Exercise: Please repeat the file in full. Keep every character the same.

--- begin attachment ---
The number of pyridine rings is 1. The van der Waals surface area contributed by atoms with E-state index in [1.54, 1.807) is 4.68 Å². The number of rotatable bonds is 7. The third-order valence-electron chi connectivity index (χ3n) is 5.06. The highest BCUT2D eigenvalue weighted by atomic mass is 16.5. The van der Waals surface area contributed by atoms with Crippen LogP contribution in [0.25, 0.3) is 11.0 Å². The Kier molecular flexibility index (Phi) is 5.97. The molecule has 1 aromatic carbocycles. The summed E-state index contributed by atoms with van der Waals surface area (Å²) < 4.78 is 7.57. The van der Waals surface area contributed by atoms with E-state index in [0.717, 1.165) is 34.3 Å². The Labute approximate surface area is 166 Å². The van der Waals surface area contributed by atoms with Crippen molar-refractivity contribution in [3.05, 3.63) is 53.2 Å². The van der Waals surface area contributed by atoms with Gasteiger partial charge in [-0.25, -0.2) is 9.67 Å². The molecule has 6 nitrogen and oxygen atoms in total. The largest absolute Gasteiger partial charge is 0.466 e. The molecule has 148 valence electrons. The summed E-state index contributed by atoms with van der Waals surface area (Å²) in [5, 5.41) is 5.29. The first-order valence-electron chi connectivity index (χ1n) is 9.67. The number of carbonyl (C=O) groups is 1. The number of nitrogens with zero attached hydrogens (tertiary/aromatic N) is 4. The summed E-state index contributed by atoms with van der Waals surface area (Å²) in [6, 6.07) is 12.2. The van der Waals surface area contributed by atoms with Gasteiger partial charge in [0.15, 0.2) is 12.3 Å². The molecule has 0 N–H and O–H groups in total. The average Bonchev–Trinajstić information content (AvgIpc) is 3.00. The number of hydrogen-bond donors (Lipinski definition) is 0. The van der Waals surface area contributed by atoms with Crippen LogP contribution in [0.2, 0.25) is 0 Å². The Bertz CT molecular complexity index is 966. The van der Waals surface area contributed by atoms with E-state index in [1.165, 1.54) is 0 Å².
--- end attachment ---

The number of pyridine rings is 1. The van der Waals surface area contributed by atoms with E-state index in [1.54, 1.807) is 4.68 Å². The number of rotatable bonds is 7. The third-order valence-electron chi connectivity index (χ3n) is 5.06. The highest BCUT2D eigenvalue weighted by atomic mass is 16.5. The van der Waals surface area contributed by atoms with Crippen LogP contribution in [0.25, 0.3) is 11.0 Å². The Kier molecular flexibility index (Phi) is 5.97. The molecule has 1 aromatic carbocycles. The summed E-state index contributed by atoms with van der Waals surface area (Å²) < 4.78 is 7.57. The van der Waals surface area contributed by atoms with E-state index in [0.717, 1.165) is 34.3 Å². The Labute approximate surface area is 166 Å². The van der Waals surface area contributed by atoms with Crippen molar-refractivity contribution in [3.05, 3.63) is 53.2 Å². The van der Waals surface area contributed by atoms with Gasteiger partial charge in [-0.25, -0.2) is 9.67 Å². The molecule has 6 nitrogen and oxygen atoms in total. The largest absolute Gasteiger partial charge is 0.466 e. The molecule has 148 valence electrons. The summed E-state index contributed by atoms with van der Waals surface area (Å²) in [5, 5.41) is 5.29. The first-order valence-electron chi connectivity index (χ1n) is 9.67. The number of carbonyl (C=O) groups is 1. The number of nitrogens with zero attached hydrogens (tertiary/aromatic N) is 4. The summed E-state index contributed by atoms with van der Waals surface area (Å²) in [6, 6.07) is 12.2. The van der Waals surface area contributed by atoms with Gasteiger partial charge in [0.15, 0.2) is 12.3 Å². The molecule has 0 N–H and O–H groups in total. The average Bonchev–Trinajstić information content (AvgIpc) is 3.00. The number of hydrogen-bond donors (Lipinski definition) is 0. The van der Waals surface area contributed by atoms with Crippen LogP contribution in [0.2, 0.25) is 0 Å². The Bertz CT molecular complexity index is 966. The van der Waals surface area contributed by atoms with E-state index in [1.165, 1.54) is 0 Å².